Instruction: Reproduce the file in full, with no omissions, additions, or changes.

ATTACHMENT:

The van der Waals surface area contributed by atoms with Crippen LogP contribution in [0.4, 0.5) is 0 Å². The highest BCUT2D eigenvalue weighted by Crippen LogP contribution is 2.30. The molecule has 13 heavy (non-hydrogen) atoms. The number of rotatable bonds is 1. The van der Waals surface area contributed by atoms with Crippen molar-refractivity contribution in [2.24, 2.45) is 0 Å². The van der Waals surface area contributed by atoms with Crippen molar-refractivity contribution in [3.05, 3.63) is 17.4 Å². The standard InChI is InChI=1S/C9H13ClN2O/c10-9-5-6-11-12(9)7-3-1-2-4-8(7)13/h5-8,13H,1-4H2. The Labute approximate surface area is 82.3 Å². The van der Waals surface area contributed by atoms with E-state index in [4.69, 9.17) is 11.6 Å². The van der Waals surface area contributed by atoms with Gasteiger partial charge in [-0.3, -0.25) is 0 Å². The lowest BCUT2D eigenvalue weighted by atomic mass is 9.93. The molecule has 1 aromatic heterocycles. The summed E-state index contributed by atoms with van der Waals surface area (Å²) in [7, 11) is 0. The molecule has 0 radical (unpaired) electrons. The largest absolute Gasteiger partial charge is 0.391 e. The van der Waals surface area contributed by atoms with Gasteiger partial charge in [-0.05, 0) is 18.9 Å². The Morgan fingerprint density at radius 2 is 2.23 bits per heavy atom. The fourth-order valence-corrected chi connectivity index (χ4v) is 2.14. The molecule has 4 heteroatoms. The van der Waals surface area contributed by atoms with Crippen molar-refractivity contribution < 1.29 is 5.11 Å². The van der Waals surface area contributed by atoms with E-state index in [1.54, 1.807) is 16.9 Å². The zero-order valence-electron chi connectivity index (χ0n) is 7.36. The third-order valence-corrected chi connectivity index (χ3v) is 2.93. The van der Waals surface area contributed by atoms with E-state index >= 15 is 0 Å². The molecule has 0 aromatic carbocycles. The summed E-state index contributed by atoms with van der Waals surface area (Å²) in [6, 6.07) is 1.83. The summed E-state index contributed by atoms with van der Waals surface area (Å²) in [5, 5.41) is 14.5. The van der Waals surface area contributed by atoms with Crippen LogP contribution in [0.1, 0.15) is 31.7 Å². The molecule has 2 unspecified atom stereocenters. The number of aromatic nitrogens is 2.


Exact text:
The van der Waals surface area contributed by atoms with Crippen LogP contribution in [0.4, 0.5) is 0 Å². The highest BCUT2D eigenvalue weighted by Crippen LogP contribution is 2.30. The molecule has 13 heavy (non-hydrogen) atoms. The number of rotatable bonds is 1. The van der Waals surface area contributed by atoms with Crippen molar-refractivity contribution in [2.24, 2.45) is 0 Å². The van der Waals surface area contributed by atoms with Crippen molar-refractivity contribution in [3.05, 3.63) is 17.4 Å². The standard InChI is InChI=1S/C9H13ClN2O/c10-9-5-6-11-12(9)7-3-1-2-4-8(7)13/h5-8,13H,1-4H2. The Labute approximate surface area is 82.3 Å². The van der Waals surface area contributed by atoms with E-state index in [4.69, 9.17) is 11.6 Å². The van der Waals surface area contributed by atoms with Gasteiger partial charge in [-0.3, -0.25) is 0 Å². The lowest BCUT2D eigenvalue weighted by atomic mass is 9.93. The molecule has 1 aromatic heterocycles. The summed E-state index contributed by atoms with van der Waals surface area (Å²) in [7, 11) is 0. The molecule has 0 radical (unpaired) electrons. The largest absolute Gasteiger partial charge is 0.391 e. The van der Waals surface area contributed by atoms with Gasteiger partial charge in [-0.05, 0) is 18.9 Å². The Morgan fingerprint density at radius 2 is 2.23 bits per heavy atom. The fourth-order valence-corrected chi connectivity index (χ4v) is 2.14. The molecule has 4 heteroatoms. The van der Waals surface area contributed by atoms with Crippen molar-refractivity contribution < 1.29 is 5.11 Å². The van der Waals surface area contributed by atoms with E-state index in [1.54, 1.807) is 16.9 Å². The zero-order valence-electron chi connectivity index (χ0n) is 7.36. The third-order valence-corrected chi connectivity index (χ3v) is 2.93. The van der Waals surface area contributed by atoms with E-state index >= 15 is 0 Å². The molecule has 0 aromatic carbocycles. The summed E-state index contributed by atoms with van der Waals surface area (Å²) in [6, 6.07) is 1.83. The summed E-state index contributed by atoms with van der Waals surface area (Å²) in [5, 5.41) is 14.5. The van der Waals surface area contributed by atoms with Crippen LogP contribution in [0.1, 0.15) is 31.7 Å². The molecule has 2 unspecified atom stereocenters. The number of aromatic nitrogens is 2.